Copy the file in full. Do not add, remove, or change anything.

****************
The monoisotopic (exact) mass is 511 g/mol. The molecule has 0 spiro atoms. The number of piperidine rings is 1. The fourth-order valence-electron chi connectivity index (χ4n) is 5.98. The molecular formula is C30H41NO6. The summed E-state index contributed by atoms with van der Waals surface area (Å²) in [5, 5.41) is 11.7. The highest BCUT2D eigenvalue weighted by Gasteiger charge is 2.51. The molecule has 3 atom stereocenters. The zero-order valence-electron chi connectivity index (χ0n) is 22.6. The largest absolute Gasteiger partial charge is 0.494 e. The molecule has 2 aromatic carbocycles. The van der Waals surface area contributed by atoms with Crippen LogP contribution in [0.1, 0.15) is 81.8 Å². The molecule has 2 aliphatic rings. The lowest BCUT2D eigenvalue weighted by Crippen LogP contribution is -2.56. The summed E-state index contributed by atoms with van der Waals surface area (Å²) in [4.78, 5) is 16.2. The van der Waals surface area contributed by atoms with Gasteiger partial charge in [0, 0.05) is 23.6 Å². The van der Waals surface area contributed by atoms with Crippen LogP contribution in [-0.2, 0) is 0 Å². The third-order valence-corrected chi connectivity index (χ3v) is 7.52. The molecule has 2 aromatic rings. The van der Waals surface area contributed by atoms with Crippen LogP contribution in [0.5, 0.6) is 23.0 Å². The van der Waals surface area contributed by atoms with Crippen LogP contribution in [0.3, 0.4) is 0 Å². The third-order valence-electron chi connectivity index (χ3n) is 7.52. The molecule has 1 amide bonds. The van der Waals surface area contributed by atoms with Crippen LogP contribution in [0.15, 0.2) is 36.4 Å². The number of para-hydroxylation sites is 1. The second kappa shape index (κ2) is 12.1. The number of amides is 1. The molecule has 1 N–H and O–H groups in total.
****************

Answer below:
The monoisotopic (exact) mass is 511 g/mol. The molecule has 0 spiro atoms. The number of piperidine rings is 1. The fourth-order valence-electron chi connectivity index (χ4n) is 5.98. The molecular formula is C30H41NO6. The summed E-state index contributed by atoms with van der Waals surface area (Å²) in [5, 5.41) is 11.7. The highest BCUT2D eigenvalue weighted by Gasteiger charge is 2.51. The molecule has 3 atom stereocenters. The zero-order valence-electron chi connectivity index (χ0n) is 22.6. The largest absolute Gasteiger partial charge is 0.494 e. The molecule has 2 aromatic carbocycles. The van der Waals surface area contributed by atoms with Crippen LogP contribution in [0.1, 0.15) is 81.8 Å². The molecule has 2 aliphatic rings. The lowest BCUT2D eigenvalue weighted by Crippen LogP contribution is -2.56. The summed E-state index contributed by atoms with van der Waals surface area (Å²) in [4.78, 5) is 16.2. The van der Waals surface area contributed by atoms with Gasteiger partial charge in [0, 0.05) is 23.6 Å². The van der Waals surface area contributed by atoms with Crippen LogP contribution in [-0.2, 0) is 0 Å². The third-order valence-corrected chi connectivity index (χ3v) is 7.52. The molecule has 2 aromatic rings. The van der Waals surface area contributed by atoms with Crippen LogP contribution in [0.5, 0.6) is 23.0 Å². The van der Waals surface area contributed by atoms with Crippen LogP contribution in [0.3, 0.4) is 0 Å². The third-order valence-electron chi connectivity index (χ3n) is 7.52. The molecule has 1 amide bonds. The van der Waals surface area contributed by atoms with Crippen LogP contribution in [0.15, 0.2) is 36.4 Å². The number of para-hydroxylation sites is 1. The second kappa shape index (κ2) is 12.1. The number of amides is 1. The molecule has 1 N–H and O–H groups in total.